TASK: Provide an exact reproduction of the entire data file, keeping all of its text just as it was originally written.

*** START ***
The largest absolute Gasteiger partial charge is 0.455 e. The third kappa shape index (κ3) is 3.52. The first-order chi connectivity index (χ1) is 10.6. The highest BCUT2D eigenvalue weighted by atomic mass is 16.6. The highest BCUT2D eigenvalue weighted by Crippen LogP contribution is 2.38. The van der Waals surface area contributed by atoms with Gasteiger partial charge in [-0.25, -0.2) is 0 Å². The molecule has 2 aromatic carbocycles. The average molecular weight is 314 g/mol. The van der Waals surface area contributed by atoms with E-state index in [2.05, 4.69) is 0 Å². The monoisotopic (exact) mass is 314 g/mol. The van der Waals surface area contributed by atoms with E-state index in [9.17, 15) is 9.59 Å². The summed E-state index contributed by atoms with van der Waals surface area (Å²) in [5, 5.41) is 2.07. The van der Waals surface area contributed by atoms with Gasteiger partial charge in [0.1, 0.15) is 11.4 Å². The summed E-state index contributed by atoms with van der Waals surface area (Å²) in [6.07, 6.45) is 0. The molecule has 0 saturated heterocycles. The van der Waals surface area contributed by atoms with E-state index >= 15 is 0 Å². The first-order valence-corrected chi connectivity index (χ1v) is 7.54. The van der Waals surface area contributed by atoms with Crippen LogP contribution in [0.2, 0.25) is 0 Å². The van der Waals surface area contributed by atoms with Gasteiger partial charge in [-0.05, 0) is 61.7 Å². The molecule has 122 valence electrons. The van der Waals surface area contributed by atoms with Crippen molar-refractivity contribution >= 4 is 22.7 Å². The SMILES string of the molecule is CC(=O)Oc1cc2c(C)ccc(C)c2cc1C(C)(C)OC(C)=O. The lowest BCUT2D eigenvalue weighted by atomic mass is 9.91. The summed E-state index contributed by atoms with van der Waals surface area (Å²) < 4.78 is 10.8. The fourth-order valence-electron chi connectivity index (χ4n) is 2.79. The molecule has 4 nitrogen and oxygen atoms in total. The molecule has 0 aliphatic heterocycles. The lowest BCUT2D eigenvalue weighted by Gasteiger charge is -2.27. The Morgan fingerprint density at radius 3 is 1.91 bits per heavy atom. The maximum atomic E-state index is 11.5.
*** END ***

The largest absolute Gasteiger partial charge is 0.455 e. The third kappa shape index (κ3) is 3.52. The first-order chi connectivity index (χ1) is 10.6. The highest BCUT2D eigenvalue weighted by atomic mass is 16.6. The highest BCUT2D eigenvalue weighted by Crippen LogP contribution is 2.38. The van der Waals surface area contributed by atoms with Gasteiger partial charge in [-0.25, -0.2) is 0 Å². The molecule has 2 aromatic carbocycles. The average molecular weight is 314 g/mol. The van der Waals surface area contributed by atoms with E-state index in [2.05, 4.69) is 0 Å². The monoisotopic (exact) mass is 314 g/mol. The van der Waals surface area contributed by atoms with E-state index in [9.17, 15) is 9.59 Å². The summed E-state index contributed by atoms with van der Waals surface area (Å²) in [5, 5.41) is 2.07. The van der Waals surface area contributed by atoms with Gasteiger partial charge in [0.1, 0.15) is 11.4 Å². The summed E-state index contributed by atoms with van der Waals surface area (Å²) in [6.07, 6.45) is 0. The molecule has 0 saturated heterocycles. The van der Waals surface area contributed by atoms with E-state index >= 15 is 0 Å². The first-order valence-corrected chi connectivity index (χ1v) is 7.54. The van der Waals surface area contributed by atoms with Crippen LogP contribution in [0.2, 0.25) is 0 Å². The van der Waals surface area contributed by atoms with Gasteiger partial charge in [-0.05, 0) is 61.7 Å². The molecule has 122 valence electrons. The van der Waals surface area contributed by atoms with Crippen molar-refractivity contribution >= 4 is 22.7 Å². The SMILES string of the molecule is CC(=O)Oc1cc2c(C)ccc(C)c2cc1C(C)(C)OC(C)=O. The lowest BCUT2D eigenvalue weighted by atomic mass is 9.91. The summed E-state index contributed by atoms with van der Waals surface area (Å²) < 4.78 is 10.8. The fourth-order valence-electron chi connectivity index (χ4n) is 2.79. The molecule has 4 nitrogen and oxygen atoms in total. The molecule has 0 aliphatic heterocycles. The lowest BCUT2D eigenvalue weighted by Gasteiger charge is -2.27. The Morgan fingerprint density at radius 3 is 1.91 bits per heavy atom. The maximum atomic E-state index is 11.5.